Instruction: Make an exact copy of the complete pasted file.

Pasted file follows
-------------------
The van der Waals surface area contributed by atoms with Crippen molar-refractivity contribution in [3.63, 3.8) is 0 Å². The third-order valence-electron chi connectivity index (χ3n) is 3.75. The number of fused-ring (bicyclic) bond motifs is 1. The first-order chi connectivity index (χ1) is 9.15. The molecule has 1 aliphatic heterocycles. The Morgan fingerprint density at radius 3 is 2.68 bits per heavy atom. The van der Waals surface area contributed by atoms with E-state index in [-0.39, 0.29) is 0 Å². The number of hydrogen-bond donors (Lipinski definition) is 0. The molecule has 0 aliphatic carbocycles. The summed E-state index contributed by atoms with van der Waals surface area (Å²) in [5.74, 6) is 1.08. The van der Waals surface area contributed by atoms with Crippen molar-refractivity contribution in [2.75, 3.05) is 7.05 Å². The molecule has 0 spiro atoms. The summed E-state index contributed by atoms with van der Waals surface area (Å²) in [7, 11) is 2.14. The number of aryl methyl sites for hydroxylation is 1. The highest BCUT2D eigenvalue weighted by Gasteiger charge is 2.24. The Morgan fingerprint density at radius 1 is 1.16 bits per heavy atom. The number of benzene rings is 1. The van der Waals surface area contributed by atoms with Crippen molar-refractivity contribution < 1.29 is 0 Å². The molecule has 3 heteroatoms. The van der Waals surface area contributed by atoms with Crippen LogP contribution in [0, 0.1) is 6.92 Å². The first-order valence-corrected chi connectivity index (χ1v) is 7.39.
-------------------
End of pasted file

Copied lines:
The van der Waals surface area contributed by atoms with Crippen molar-refractivity contribution in [3.63, 3.8) is 0 Å². The third-order valence-electron chi connectivity index (χ3n) is 3.75. The number of fused-ring (bicyclic) bond motifs is 1. The first-order chi connectivity index (χ1) is 9.15. The molecule has 1 aliphatic heterocycles. The Morgan fingerprint density at radius 3 is 2.68 bits per heavy atom. The van der Waals surface area contributed by atoms with E-state index in [-0.39, 0.29) is 0 Å². The number of hydrogen-bond donors (Lipinski definition) is 0. The molecule has 0 aliphatic carbocycles. The summed E-state index contributed by atoms with van der Waals surface area (Å²) in [5.74, 6) is 1.08. The van der Waals surface area contributed by atoms with Crippen molar-refractivity contribution in [2.75, 3.05) is 7.05 Å². The molecule has 0 spiro atoms. The summed E-state index contributed by atoms with van der Waals surface area (Å²) in [7, 11) is 2.14. The number of aryl methyl sites for hydroxylation is 1. The highest BCUT2D eigenvalue weighted by Gasteiger charge is 2.24. The Morgan fingerprint density at radius 1 is 1.16 bits per heavy atom. The number of benzene rings is 1. The van der Waals surface area contributed by atoms with Crippen molar-refractivity contribution < 1.29 is 0 Å². The molecule has 3 heteroatoms. The van der Waals surface area contributed by atoms with Crippen LogP contribution in [0, 0.1) is 6.92 Å². The first-order valence-corrected chi connectivity index (χ1v) is 7.39.